September. It’s a love/hate month. It means back to school, overbooked weeknights, and
strict routines.

It can be overwhelming, and can take some serious time management to get back on track. With September comes the ongoing battle of balancing homework and activities, and it can be a struggle to fit it all in.

Nancy MacConnell-Maxner, mother of four, knows these challenges first hand. “Often it [homework] is “feast or famine” – they have very little or they have huge amounts. The ideal goal would be for them to have their homework done before they do other fun activities but that’s not always the case.  I find they will sometimes wait until I get home because they need “help”…that translated is that they don’t want to do it until I get home!”

So how can we help ease the struggle of getting homework completed?

1. POWER UP YOUR LITTLE GENIUSES with a healthy snack before they begin their homework. Because many parents aren’t home after school, snacks tend to be whatever is in the house at the time. An easy solution is to have precut veggies in the fridge and a good supply of fresh fruit on hand. Keeping the snack light and fun will help curb their hunger but not fill them up right before dinner.

2. KEEP IT SIMPLE.  Not all homes have the extra square footage for a dedicated homework ‘nook,’ however, if space allows, design an area that is simple and functional. The more welcoming the space, the better the chances of actually getting your scholars to attend! “The kitchen table tends to be the common space for doing homework.” Nancy said. “The high schooler does her homework in her room. Our family computer is in the kitchen and the kids can access that if they needed.”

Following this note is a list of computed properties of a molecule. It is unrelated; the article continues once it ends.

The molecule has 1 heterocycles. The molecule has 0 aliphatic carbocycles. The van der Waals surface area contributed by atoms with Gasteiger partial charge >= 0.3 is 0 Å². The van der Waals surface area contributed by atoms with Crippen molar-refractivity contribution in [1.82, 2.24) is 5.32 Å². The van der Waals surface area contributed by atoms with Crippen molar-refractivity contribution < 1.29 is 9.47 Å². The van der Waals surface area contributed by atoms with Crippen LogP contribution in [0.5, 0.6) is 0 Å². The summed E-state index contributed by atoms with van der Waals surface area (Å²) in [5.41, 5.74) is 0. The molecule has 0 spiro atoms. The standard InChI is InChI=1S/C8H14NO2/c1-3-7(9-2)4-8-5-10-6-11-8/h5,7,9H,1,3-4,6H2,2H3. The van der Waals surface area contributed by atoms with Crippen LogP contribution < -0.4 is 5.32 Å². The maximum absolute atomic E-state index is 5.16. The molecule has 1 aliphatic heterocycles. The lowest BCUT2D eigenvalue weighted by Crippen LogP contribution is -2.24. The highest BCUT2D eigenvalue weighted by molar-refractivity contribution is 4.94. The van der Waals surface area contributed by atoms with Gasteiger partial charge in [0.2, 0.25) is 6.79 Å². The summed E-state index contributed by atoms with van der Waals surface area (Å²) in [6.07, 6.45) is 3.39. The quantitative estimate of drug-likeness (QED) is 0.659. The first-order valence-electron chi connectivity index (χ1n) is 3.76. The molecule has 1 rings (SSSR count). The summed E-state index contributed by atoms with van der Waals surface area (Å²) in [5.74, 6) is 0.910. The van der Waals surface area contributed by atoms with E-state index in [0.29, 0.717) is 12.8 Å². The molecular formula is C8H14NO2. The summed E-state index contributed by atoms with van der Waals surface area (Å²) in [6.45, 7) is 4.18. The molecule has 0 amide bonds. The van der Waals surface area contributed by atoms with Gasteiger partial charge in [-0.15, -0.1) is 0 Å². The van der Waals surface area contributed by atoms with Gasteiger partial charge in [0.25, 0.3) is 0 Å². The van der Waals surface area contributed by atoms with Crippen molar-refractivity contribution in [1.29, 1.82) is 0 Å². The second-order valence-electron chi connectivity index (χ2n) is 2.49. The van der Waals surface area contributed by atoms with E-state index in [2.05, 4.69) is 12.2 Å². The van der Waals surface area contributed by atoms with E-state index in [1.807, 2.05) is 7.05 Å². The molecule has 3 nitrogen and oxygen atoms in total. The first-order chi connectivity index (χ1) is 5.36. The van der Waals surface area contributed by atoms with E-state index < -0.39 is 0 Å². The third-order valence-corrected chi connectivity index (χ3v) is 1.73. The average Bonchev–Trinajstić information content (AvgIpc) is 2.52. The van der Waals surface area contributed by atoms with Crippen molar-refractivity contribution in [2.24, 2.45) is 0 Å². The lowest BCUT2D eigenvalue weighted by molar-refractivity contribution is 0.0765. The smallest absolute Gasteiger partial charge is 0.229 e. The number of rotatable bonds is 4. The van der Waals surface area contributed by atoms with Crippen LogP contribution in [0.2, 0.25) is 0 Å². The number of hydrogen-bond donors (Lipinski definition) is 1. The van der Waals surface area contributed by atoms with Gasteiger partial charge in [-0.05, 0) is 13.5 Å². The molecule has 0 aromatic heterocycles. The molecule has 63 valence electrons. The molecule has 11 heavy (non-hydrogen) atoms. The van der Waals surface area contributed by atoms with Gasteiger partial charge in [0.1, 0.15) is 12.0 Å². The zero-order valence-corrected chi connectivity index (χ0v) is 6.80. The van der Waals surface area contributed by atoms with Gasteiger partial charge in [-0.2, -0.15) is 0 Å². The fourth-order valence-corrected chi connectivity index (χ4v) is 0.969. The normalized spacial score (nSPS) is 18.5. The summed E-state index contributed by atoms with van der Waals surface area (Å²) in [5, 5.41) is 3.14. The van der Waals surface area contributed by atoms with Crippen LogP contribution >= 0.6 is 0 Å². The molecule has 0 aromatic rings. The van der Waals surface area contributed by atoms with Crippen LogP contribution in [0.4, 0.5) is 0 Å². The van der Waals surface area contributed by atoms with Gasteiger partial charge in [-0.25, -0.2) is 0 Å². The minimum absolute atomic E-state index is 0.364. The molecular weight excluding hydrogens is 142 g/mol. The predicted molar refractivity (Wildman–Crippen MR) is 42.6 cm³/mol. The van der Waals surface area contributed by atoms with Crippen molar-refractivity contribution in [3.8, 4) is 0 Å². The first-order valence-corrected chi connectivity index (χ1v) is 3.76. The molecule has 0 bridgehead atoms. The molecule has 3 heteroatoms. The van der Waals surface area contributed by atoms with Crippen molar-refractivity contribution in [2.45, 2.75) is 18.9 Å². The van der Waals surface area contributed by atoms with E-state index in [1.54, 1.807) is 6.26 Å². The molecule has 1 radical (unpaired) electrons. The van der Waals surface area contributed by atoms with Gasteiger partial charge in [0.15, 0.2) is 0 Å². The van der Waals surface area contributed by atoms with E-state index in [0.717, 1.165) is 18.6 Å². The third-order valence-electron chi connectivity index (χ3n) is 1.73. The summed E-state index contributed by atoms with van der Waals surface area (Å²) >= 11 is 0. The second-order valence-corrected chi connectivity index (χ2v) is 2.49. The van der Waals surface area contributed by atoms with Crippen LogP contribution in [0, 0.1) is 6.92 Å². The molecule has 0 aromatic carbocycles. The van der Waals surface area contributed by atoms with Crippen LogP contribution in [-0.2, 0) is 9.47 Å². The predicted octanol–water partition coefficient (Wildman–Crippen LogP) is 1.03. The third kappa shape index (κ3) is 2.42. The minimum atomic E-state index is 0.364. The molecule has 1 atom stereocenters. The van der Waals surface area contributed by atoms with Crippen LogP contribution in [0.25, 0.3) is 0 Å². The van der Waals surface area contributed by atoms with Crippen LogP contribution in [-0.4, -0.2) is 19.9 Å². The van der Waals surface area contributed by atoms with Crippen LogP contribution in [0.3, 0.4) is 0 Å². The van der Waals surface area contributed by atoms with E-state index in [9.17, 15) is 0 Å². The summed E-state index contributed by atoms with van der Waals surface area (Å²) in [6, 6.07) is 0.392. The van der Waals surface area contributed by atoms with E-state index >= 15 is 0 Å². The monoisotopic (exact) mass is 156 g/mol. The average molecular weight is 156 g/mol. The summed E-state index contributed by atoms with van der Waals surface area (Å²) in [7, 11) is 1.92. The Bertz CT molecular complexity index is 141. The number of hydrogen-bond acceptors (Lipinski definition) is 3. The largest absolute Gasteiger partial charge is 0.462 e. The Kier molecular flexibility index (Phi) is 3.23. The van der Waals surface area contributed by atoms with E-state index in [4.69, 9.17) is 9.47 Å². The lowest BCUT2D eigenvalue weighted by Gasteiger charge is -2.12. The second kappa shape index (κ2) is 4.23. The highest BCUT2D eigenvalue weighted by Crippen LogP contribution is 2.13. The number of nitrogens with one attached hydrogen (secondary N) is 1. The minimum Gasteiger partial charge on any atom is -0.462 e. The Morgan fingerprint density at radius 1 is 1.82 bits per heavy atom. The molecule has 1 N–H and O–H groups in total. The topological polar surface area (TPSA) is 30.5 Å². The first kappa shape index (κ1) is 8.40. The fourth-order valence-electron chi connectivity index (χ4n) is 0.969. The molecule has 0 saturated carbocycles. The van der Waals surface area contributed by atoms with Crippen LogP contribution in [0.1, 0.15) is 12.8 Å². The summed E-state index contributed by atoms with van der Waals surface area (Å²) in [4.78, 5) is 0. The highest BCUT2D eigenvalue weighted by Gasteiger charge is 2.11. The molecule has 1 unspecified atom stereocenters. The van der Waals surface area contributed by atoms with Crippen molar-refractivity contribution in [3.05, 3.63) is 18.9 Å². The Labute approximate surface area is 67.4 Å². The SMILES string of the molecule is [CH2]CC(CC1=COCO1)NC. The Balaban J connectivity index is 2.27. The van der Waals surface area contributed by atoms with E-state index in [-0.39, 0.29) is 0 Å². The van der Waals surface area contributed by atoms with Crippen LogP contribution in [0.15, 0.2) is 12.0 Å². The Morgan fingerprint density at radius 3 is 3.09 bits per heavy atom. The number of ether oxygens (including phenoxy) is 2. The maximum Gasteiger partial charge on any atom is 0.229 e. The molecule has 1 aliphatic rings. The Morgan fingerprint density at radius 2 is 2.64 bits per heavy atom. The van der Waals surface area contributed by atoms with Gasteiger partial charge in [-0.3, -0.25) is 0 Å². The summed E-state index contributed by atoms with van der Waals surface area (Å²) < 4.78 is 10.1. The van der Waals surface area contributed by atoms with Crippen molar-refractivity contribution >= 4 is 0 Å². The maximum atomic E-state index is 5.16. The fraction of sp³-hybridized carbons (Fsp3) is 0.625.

3. HAVE THE RIGHT TOOLS FOR THE JOB and a variety of supplies in the room, including pencil crayons, calculators, scissors, glue, etc. This helps reduce the number of times your child gets distracted and needs to get up in search of something. Older children may require a computer, tablet or printer, so ensure chargers and accessories are available as well. Have a few “fun” items such as Mr. Sketch markers or a chalkboard, and ensure everything has a ‘home’ so supplies get put back for easy access next time. When talking about objects of encouragement, Nancy added, “It [homework] might be more fun if we had a black board/white board to do practice problems on, etc.”

4. GET PERSONAL. Hang photos, inspirational quotations and your child’s artwork in the area to create a unique atmosphere. These will serve as a reminder of their hard work, and will show that you are proud of their accomplishments. If the kitchen is the dedicated spot, hang them on the fridge. If wall space is available, hang twine or ribbon from the ceiling or wall, and use clothespins to hang assignments, artwork etc.

5. STAY ON TASK by hanging a calendar or bulletin board within eyesight so your child can keep track of deadlines and due dates. This serves as a visual reminder and encourages good time management and personal responsibility.

6. BE AVAILABLE. “When one of us sits with them to help, they enjoy spending that time with one of their parents, and that motivates them to keep working,” Nancy said. “They really are individuals in terms of how much they need/want support from us.  We try to adjust how much or how little we do based on their wants/needs.”

7. WHAT’S IN IT FOR ME? Create a reward system to encourage neat, completed homework with anything from stickers to points that can be redeemed for a privilege such as screen time or a special outing.

At the end of the day, we all want to give our children what they need to succeed, and with a little planning and persistence, you’ll have them bringing home straight A’s.